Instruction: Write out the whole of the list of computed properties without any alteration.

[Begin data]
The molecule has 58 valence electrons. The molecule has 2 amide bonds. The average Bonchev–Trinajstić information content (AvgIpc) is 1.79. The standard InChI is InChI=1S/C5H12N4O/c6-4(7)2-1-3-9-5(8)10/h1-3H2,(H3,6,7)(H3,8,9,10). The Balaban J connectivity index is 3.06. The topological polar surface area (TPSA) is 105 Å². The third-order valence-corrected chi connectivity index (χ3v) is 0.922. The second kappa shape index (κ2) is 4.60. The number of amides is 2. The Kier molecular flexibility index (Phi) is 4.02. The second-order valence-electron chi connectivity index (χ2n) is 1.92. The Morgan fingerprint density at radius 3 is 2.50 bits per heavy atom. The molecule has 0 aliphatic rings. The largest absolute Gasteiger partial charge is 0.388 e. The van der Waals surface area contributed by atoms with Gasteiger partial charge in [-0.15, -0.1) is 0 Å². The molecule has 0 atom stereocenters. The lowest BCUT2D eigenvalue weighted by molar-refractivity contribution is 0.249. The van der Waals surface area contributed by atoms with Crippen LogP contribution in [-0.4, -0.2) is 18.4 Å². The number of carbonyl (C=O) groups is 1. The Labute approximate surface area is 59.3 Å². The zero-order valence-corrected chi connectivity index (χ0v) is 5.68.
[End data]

The molecule has 58 valence electrons. The molecule has 2 amide bonds. The average Bonchev–Trinajstić information content (AvgIpc) is 1.79. The standard InChI is InChI=1S/C5H12N4O/c6-4(7)2-1-3-9-5(8)10/h1-3H2,(H3,6,7)(H3,8,9,10). The Balaban J connectivity index is 3.06. The topological polar surface area (TPSA) is 105 Å². The third-order valence-corrected chi connectivity index (χ3v) is 0.922. The second kappa shape index (κ2) is 4.60. The number of amides is 2. The Kier molecular flexibility index (Phi) is 4.02. The second-order valence-electron chi connectivity index (χ2n) is 1.92. The Morgan fingerprint density at radius 3 is 2.50 bits per heavy atom. The molecule has 0 aliphatic rings. The largest absolute Gasteiger partial charge is 0.388 e. The van der Waals surface area contributed by atoms with Gasteiger partial charge in [-0.15, -0.1) is 0 Å². The molecule has 0 atom stereocenters. The lowest BCUT2D eigenvalue weighted by molar-refractivity contribution is 0.249. The van der Waals surface area contributed by atoms with Crippen LogP contribution in [-0.4, -0.2) is 18.4 Å². The number of carbonyl (C=O) groups is 1. The Labute approximate surface area is 59.3 Å². The zero-order valence-corrected chi connectivity index (χ0v) is 5.68.